The three United States Greco-Roman athletes who were called upon to battle it out Sunday morning all won their first matches and had appeared to seize the kind of momentum that can make a difference at a World Championships event. But in the proceeding round, all three came up short, and in different, frustrating ways.
Day 2 of the 2019 World Championships began at 11:00am from Nur-Sultan, Kazakhstan and aired live in the US on Trackwrestling.
Ellis Coleman (67 kg, Army/WCAP), Joe Rau (87 kg, TMWC/Chicago RTC), and G’Angelo Hancock (97 kg, Sunkist) were well-prepared, confident, and capable of engineering memorable runs through the tournament. Which this year, could have potentially meant qualification for the 2020 Tokyo Olympics, since a top-six finish in each weight class at this Worlds cements a nation’s spot in the sport’s ultimate event.
But it didn’t happen for the American trio as the country now looks ahead to Max Nowry‘s (55 kg, Army/WCAP) bronze-medal match later on today; and latches onto the hope that the three wrestlers who enter action tomorrow have better days at the office.
Coleman, he was the picture of steely dominance in his first bout, and demonstrated the type of rare wrestling athleticism that has been his calling card over the course of his career. It was even evident in his second match on Sunday, despite the result of his opponent’s exasperating strategy.
Coleman didn’t just have any old opponent first-round, he was doing battle with returning bronze and the #4 seed, Meirzan Shermakhanbet (KAZ). With the hometown crowd behind him, Shermakhanbet was working with some energy. But so was Coleman, who eagerly hand-checked his way into the fight only to get warned for fingers shortly thereafter. Once they reached static in tight, Shermakhanbet locked around Coleman for a potential bodylock. As they jousted towards the edge, Coleman whipped a headlock that scored four. If the maneuver had landed inbounds, it might have resulted in a quick fall.
But that’s okay. More was coming.
Later in the frame, Shermakhanbet was able to grasp a similar hold around Coleman’s body. But when he went to arch, Coleman pounced forward and came away with two points. Shermakhanbet recovered and rolled, exposing Coleman — but then the American reversed and had Shermakhanbet on his back — firmly. It looked like a pin might be called. It wasn’t. But Coleman now enjoyed an 8-2 lead he carried into the break.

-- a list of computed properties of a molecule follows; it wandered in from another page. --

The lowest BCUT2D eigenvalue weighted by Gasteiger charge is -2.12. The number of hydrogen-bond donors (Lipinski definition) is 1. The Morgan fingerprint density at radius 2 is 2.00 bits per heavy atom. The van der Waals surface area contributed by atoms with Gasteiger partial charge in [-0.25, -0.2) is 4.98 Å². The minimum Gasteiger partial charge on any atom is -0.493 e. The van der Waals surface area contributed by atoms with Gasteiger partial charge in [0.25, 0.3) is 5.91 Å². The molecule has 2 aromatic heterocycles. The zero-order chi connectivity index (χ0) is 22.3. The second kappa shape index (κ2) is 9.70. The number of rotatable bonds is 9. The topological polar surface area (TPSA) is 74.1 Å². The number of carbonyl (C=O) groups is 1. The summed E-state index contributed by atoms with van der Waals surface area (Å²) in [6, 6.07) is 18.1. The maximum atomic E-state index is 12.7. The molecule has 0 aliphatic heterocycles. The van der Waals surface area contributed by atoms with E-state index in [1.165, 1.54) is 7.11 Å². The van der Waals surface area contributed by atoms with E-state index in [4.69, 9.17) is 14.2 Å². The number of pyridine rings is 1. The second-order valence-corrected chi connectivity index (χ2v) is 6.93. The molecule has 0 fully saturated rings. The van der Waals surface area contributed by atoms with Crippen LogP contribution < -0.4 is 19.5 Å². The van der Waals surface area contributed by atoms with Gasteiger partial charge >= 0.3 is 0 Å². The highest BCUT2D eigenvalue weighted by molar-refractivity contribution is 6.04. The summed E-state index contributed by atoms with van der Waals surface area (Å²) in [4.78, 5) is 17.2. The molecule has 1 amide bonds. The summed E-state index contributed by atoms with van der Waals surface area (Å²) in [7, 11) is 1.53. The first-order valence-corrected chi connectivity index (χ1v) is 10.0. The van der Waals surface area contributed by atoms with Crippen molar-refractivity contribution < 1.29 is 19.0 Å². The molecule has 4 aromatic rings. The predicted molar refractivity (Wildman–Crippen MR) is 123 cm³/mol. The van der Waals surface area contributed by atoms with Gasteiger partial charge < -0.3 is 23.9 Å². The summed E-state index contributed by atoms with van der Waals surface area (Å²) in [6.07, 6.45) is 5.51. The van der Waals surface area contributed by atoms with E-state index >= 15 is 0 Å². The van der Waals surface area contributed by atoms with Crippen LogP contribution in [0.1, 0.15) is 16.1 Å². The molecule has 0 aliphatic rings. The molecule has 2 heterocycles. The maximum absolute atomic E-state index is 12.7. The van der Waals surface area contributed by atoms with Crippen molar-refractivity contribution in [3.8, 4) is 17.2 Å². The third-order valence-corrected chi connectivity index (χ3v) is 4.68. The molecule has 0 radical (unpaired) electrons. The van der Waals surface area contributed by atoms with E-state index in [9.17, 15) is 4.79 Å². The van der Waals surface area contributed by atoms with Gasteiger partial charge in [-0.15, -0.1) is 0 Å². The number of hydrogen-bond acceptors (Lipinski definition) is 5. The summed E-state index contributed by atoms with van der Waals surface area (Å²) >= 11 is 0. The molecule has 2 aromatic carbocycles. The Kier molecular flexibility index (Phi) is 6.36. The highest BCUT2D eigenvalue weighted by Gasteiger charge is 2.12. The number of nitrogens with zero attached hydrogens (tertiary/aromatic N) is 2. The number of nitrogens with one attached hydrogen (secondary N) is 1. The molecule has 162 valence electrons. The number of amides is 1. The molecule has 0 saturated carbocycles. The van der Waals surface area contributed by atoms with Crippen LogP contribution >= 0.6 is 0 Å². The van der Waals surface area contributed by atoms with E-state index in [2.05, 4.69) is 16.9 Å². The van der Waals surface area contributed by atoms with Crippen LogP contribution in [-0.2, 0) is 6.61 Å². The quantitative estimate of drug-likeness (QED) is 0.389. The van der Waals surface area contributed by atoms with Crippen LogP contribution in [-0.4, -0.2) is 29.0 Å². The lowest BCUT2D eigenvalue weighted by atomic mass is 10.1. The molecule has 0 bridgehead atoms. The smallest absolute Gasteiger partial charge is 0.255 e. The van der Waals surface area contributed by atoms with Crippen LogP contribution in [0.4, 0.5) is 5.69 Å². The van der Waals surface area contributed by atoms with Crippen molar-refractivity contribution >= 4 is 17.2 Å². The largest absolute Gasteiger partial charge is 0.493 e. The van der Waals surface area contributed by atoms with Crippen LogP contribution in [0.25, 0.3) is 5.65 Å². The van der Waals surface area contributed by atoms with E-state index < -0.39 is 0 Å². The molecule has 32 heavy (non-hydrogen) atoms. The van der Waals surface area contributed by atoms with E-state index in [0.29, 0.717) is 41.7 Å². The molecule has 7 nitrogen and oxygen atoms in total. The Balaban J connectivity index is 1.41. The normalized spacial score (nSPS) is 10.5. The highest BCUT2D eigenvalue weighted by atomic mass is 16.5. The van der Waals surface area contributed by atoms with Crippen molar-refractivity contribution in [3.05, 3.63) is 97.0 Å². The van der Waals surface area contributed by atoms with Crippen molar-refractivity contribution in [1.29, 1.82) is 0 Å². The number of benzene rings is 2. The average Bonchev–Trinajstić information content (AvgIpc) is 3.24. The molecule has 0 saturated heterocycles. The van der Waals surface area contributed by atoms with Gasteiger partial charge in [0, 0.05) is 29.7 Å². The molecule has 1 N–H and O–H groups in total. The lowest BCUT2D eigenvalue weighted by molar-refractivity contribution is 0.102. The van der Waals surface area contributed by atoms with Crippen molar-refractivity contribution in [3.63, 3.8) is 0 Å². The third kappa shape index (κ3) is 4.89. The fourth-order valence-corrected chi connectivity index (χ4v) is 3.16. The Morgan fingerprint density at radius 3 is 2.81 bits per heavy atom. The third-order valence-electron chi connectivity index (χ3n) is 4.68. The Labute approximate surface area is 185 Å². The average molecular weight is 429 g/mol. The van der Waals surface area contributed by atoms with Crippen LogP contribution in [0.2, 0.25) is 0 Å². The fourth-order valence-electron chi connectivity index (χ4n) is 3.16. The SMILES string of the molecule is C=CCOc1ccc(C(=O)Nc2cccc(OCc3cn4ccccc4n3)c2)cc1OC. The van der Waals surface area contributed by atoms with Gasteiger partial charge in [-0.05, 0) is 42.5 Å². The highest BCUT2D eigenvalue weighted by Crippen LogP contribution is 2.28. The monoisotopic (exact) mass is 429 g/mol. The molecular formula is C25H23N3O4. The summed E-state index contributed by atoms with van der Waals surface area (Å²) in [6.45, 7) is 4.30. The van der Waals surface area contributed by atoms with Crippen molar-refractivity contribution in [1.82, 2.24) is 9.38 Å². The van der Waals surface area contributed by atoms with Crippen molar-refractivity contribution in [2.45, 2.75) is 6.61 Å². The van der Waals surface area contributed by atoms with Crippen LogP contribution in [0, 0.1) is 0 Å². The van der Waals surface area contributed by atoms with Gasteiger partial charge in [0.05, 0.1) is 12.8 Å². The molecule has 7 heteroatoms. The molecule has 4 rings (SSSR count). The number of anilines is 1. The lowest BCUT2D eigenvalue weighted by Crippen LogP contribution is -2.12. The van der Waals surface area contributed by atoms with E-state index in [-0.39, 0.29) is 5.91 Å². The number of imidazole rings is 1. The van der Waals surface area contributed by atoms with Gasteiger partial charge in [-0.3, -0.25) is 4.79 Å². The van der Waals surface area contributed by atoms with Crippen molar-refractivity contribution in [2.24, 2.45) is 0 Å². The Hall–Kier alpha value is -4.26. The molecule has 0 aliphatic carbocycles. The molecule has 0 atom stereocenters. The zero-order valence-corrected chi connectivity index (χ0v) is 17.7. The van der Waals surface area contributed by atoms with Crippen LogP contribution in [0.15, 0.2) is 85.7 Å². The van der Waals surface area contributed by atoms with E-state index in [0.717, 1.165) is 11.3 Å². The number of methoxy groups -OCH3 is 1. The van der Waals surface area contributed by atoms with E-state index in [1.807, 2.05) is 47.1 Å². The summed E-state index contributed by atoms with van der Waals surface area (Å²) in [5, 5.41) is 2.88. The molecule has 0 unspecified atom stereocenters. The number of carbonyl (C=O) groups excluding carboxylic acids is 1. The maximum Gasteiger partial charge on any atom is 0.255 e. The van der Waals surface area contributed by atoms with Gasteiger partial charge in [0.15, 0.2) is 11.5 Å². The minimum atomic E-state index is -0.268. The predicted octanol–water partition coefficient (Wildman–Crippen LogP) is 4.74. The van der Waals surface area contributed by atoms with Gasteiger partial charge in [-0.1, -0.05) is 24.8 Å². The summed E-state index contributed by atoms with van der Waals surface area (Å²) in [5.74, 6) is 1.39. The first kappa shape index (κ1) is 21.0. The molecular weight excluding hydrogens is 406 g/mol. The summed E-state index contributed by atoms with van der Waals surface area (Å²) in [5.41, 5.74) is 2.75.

A minuted into the second period, Coleman was entangled in an over/under. Shermakhanbet had to made a decision. He tried to free an arm, and Coleman easily shucked and covered for a takedown to end the match — while also earning a victory over one of the bracket’s strongest competitors.
Deyvid Dimitrov (BUL) is a strong competitor, too. They all are at this level. Still, Coleman coming off of a big win against Shermakhanbet suggested that Dimitrov would not pose the same kind of threat. That hypothesis was unfortunately proved wrong early in the first, as Dimitrov scored four on an arm throw. Coleman had tried to yank free, but there was no choice in the matter. They reset, Coleman was constantly darting towards the body. Again, Dimitrov went for the arm. This time, Coleman cartwheeled over at the line and reversed position to cover — but they didn’t call that. Instead, Dimitrov was awarded a step-out point and Coleman was in trouble down 5-0.
The pattern was practically identical in the second period, except passivity had yet to be called. Coleman was clearly more active, and Dimitrov’s offense was limited to arm spin attempts that were more of a mechanism to appear active. Because, even if the technique is missed and ruled a slip — which happened several times — it betrays an optic of urgency. Coleman hopped over two more such attempts and worked to open up scoring lanes, but Dimitrov wasn’t having it. The tempo slowed, the officials did not intervene or stimulate action, and Coleman fell 5-0.
Denmark’s Fredrik Bjerrehuus decisioned Dimitrov 6-0 in the quarterfinals. Dimitrov’s loss prior to the final round ends Coleman’s 2019 World Championships appearance without an opportunity for a bronze medal through the repechage round tomorrow.
The key for Rau in his first World tournament match in five years was to feel good early and gain confidence. And that’s how it shook out for the Chicago native against 2019 Asian Championships silver Kumar Sunil (IND) in the round-of-32. Rau didn’t waste much time; he urgently prowled in the ties and knocked Sunil off the line for a step-out. After a reset, Rau was at it again, scoring another step-out and beginning to frustrate Sunil. They kept at it for much of the period — Sunil trying to find a way to ease the pressure; and Rau popping and clawing from underhooks. A clearing opened up just before the break when Rau hit a strong duck-under and came around back to immediately convert a gutwrench. The result was a four-point sequence that put him in command the rest of the way, ultimately prevailing 6-0.